Breadwinner

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Breadwinner

The person who provides most or all of the income for his/her household. Stereotypically, the husband/father of a family is the breadwinner in the United States and other Western countries. However, the feminist movement in the mid-20th century and increases in the cost of living have resulted in many homes having two breadwinners. Other households have a single breadwinner of either sex out of choice or necessity.
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Their dual engagement with paid work and family work is why some scholars have argued for the continued importance of breadwinning (in some form or another) to fatherhood (Gerson, 1993; Lamb, 2000).
All of my research has focused on women and men who challenge traditional gendered norms and practices around breadwinning and care giving and has included varied foci on primary care-giving fathers, primary breadwinning mothers, fathers on parental leave, new immigrant fathers, and gay fathers.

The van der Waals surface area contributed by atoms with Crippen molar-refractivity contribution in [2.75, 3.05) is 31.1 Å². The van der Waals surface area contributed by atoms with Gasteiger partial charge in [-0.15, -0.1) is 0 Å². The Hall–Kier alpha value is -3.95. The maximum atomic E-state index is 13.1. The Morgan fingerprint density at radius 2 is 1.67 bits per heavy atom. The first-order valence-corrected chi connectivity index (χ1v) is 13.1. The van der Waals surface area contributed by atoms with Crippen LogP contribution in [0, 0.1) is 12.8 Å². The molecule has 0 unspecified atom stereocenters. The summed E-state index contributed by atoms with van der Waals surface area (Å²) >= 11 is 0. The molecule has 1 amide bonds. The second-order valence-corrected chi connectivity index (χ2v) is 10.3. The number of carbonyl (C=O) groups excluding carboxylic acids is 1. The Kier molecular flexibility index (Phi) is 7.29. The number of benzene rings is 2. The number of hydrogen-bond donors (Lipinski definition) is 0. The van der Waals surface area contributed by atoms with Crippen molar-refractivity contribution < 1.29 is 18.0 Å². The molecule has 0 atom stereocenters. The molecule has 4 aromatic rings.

(21) Historian Susan Glenn highlights how the ideal of "breadwinning partnerships" prevailed in the late-nineteenth and early-twentieth-century shtetl, valorizing wives' paid work as a means of allowing husbands to study the Talmud.
(163) Robert Griswold's seminal historical account of fatherhood in America identifies breadwinning as the "great unifying element in fathers' lives" that shapes men's "sense of self, manhood, and gender." (164) Viewed through the lens of masculinities theory, providership allows men to reject the highly feminine attribute of dependency.
This definition of male breadwinning is constructed.
I suggest policies to promote such co-equal caregiving and breadwinning between men and women.
equal sharing by both spouses of caretaking and breadwinning
Youssef Bin Salim Al-Yahmadi, director of the social development department in Muscat said that these breadwinning projects aim at promoting the significance of work, increasing the family income, as well as, improving the living standards in addition to the social insurance salary.
Murphy, 'Breadwinning: Accounts of Work and Family Life in the 1950s.' Labour and Industry 12.3 (2002): 59-75; T.
The socio-cultural identification of masculinity with the breadwinning act spans historic milieus and transcend geographical and cultural boundaries.
The show's standard sitcom format - with its breadwinning husband, stay-at-home wife and unruly teenage kids - are as outmoded now as the haircuts.
These days I am grappling with Novel Number Two, juggling it with my 'real' baby--now three years old-and breadwinning with the gravitas of a mother in her thirties....